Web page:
Keeping Houseplants Happy and Healthy During a Move

Summer time is a wonderful time to appreciate the beauty of our plants, both indoor and outdoor.  But if you’re planning on moving during this time, the prospect of leaving behind those plants you’ve nurtured so well can be like saying goodbye to a cherished friend.

Moving potted plants is possible with some planning and a little effort.  If you are moving yourself or entrusting your household goods to a professional mover, there are a few legal guidelines you must follow if you wish to have your plants move with you.  Most licensed movers will not move your plants on their trucks due to federal and state regulations, so if you want to keep them, you should plan to move them yourself.

But before you decide to move your household and outdoor potted plants yourself, consider this: crossing state lines with organic material is highly regulated in some states, especially agricultural states like California and Florida, because of the risk of crop-devastating gypsy moth infestation  Check here for guidelines from the USDA on plant health inspections and regulations.

If you’ve decided to move your plants yourself, here are some steps to take for a stress-free transition for your plants, according to Atlas Van Lines:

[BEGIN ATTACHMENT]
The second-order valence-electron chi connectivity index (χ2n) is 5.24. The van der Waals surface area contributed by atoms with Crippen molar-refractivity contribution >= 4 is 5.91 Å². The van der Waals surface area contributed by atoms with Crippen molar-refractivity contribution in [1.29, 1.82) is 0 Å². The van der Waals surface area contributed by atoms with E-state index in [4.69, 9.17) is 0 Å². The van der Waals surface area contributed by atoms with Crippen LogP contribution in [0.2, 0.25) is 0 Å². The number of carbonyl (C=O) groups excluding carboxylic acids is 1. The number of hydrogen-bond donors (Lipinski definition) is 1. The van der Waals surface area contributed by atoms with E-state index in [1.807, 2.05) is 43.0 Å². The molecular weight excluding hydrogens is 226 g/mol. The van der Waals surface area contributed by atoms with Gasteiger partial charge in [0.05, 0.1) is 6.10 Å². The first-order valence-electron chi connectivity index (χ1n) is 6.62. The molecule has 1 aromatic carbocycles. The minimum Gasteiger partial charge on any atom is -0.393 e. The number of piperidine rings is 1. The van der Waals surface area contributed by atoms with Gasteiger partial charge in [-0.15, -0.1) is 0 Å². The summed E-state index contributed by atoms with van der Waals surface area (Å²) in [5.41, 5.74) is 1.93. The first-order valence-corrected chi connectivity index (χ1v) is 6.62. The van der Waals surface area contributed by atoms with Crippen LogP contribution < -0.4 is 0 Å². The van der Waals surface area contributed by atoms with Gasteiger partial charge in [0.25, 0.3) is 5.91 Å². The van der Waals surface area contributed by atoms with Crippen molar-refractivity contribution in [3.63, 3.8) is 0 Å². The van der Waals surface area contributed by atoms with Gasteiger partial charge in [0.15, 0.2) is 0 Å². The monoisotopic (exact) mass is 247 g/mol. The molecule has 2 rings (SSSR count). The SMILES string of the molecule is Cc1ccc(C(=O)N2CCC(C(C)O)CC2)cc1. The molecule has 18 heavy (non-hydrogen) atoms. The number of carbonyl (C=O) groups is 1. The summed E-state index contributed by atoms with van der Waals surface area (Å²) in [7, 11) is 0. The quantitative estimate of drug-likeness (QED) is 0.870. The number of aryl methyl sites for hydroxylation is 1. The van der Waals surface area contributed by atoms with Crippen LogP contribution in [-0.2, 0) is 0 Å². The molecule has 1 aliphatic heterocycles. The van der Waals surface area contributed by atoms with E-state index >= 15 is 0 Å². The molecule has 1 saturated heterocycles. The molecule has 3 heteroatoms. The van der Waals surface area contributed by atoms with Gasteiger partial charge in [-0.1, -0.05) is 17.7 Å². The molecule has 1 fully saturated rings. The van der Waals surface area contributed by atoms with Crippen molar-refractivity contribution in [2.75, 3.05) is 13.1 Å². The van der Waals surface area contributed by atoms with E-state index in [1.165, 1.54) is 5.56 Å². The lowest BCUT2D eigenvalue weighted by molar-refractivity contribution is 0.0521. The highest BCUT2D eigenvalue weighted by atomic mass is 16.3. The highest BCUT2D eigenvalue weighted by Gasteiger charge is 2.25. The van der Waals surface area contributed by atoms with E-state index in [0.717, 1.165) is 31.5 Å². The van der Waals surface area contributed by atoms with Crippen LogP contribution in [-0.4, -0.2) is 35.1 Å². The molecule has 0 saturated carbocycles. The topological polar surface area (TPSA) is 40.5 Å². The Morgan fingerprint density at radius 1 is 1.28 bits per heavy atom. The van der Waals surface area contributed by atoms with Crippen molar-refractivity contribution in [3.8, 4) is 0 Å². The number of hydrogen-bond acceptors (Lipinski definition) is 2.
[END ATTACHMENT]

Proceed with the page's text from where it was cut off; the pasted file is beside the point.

• A few weeks before moving day, use sterilized peat or potting soil, and transfer your plants from clay pots to sturdy plastic ones.   Clean out the clay pots and pack them securely.
  • A week before the move, check your plants for parasites, and if you must use pesticides, do it now.
  • The day before the move, water your plants well, but be careful to over watering, especially in cold weather, as the water in the dirt could freeze and damage the roots of an indoor plant.
  • To protect the plants during the move, obtain some boxes that are large enough for the pot to fit snugly inside.  Large dish pack boxes work well for this. If necessary, pack paper or bath towels around the pot near the base to stabilize the entire plant.  
  • If you’re planning a move that will take more than a day, bring your plants in at night and open the box to let in some light in the morning.
  • Wrap larger plants in a bedsheet or fabric to protect the leaves and branches.
  • Keep the boxes upright and label the boxes well – you don’t want to have the movers accidentally place it on the truck!
  • It’s best to keep a constant warmer temperature in the vehicle that is transporting the plants, and avoid open windows, that could allow too much air in and batter around the branches and leaves.

Once at your location, repot and water your plants and place them in a sunny spot for a few days to acclimate them to their new environment.  With the right care, your plants should remain healthy and happy in their new home!